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Summary:

The week-long whirlwind of a tour to Israel is finally over. Waiting for my flight, I’m wondering when I’m going to get to sleep in my own bed. It is about 18 hours of flying time — London and Philadelphia are two stops on the way […]

The week-long whirlwind of a tour to Israel is finally over. Waiting for my flight, I’m wondering when I’m going to get to sleep in my own bed. It is about 18 hours of flying time — London and Philadelphia are two stops on the way — with about six hours of layovers. Given that I am going to be flying on US Airways — an airline with a patchy track record of timeliness and service — I’m not sure if everything is going to work out. Never mind the fact that both Heathrow and Philadelphia Airports are shining examples of tardiness.

The nightmare ahead not withstanding, I have to say, the trip has been quite satisfying, for I am always amazed by the tirelessness of Israeli people. Tel-Aviv is a unique place, almost matching the pervasiveness of technology (and tech startups). Twice I got pitched while waiting for cabs on the street, a scene right out of a random meeting in Palo Alto. (Check out TypeMock, one of the companies I got pitched on.)

One of the promises I made to myself on this trip was that I would keep my computer time to a bare minimum and rely almost entirely on my mobile device of the month, the Blackberry Curve. The reason for my computer-free diet was to get some downtime and enjoy the lovely beaches of this country. I also wanted to take some time to write a longer-form report from Israel.

Well, the downtime didn’t quite happen, for I ended up meeting tons of companies — about 40 in all. Those meetings consumed a lot of cycles, not to mention the pages in my trusted MoleSkin notebook. I am going to use the long flight home to type out the notes about some of the more promising startups.

One of the highlights of this trip was an informal meeting with Yari Goldfinger, co-founder of ICQ, at the TWS 2008 conference in Tel-Aviv. Our chat was long, expansive and rambling, but enjoyable nevertheless, despite my jet lag.

Before I take off, one last word about the deplorable state of commercial Wi-Fi. The GoBoingo continues to fail the review, for the Tel-Aviv Airport is yet another location where Boingo — via its new client, GoBoingo — refuses to work.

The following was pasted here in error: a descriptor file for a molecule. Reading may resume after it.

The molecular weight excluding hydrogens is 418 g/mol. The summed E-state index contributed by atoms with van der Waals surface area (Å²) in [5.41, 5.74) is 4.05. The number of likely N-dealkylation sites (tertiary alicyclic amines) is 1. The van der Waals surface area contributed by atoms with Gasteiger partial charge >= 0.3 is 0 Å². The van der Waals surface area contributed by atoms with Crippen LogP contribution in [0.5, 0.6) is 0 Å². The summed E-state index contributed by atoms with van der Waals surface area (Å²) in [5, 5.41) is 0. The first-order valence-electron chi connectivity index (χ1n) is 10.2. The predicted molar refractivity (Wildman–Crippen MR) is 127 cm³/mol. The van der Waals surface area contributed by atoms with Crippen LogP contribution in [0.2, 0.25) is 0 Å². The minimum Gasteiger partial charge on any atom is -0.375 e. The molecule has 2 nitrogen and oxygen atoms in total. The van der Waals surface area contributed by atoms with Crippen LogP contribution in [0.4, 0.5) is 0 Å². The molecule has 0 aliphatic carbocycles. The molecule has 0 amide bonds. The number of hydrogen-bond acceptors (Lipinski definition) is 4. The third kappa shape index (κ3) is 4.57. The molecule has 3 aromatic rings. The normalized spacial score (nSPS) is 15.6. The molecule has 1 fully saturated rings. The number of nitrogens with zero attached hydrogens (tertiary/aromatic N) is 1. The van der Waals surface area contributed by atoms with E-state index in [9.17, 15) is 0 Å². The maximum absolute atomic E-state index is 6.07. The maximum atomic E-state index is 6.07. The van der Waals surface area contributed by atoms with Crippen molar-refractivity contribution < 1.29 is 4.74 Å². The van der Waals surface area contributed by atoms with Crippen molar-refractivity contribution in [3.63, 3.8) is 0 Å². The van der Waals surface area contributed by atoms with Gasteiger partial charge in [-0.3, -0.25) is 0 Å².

The network shows up but error messages abound. You guys are aware of my troubles with Boingo thus far and how the service failed to work in certain major airports. The company’s spokespeople emailed and did some major verbal gymnastics, but the proof is in the pudding. Next stop will be Heathrow and then Philly. Maybe…just maybe Boingo can redeem itself, but I’m not holding my breath.

See you next week!

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By Om Malik

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  1. I won’t holler at you, this time. Exciting travel is a worthy excuse; but, spend enough time snoozing. Spend some time away from typing up notes – or acquire a serf.

    Safe journey…

  2. Welcome back Om!

    I forgot to mention, the way to beat Jetlag is to fast before you board the flight… read it somewhere ..

    Cheers, Nag

  3. Rest on your trip back, man.

    FWIW, I’ve had problems with the Mobile Boingo client in Sea-Tac. I haven’t tried the GoBoingo client on the laptop there simply because I try not to take out my laptop in an airport, if I can help it.

  4. Hey Om,
    Had a great time meeting with you :) have a safe trip back.

  5. Brad Ackerman Sunday, July 6, 2008

    The quality of a WiFi hotspot is inversely proportional to the fee charged. Boingo’s a reasonable interim solution if all your hot spots are included, but it’s still a workaround at best.

  6. this boingo pain really deserves a http://lifesuxdaily.com story :p

  7. i dont know who you are or how i found you but… i am glad i did..have a good trip whether coming or going

  8. Dear Om
    Thnx for mentioning Typemock!
    Does the way you mentioned it, is the answer to the question i asked you by the following mail?
    It was a pleasure meeting you and hearing your vision regarding the opportunities in the WEB!

    I wonder if you have been dealing with some development aspects in the WEB environment?

    As you may know Developing Web 2.0 Applications is a complex and daunting task. In a world where a software bug is introduced simultaneously to millions of users and where the competition is harsh, it is critical to have the right tools to support this kind of development. At Typemock we are dedicated to providing tools that help developers create quality Web 2.0 applications. Our Isolator offers a unique UNIT testing platform which I am sure can help in building a much robust WEB environment! (www.typemock.com)

    Please advice if you wish to hear more about it?

  9. Putting Ribbon on Memories of Israel – GigaOM Sunday, July 13, 2008

    [...] Destination Tel-Aviv: Some Work, Some Fun Will They Really Modu Destination: San Francisco. [...]

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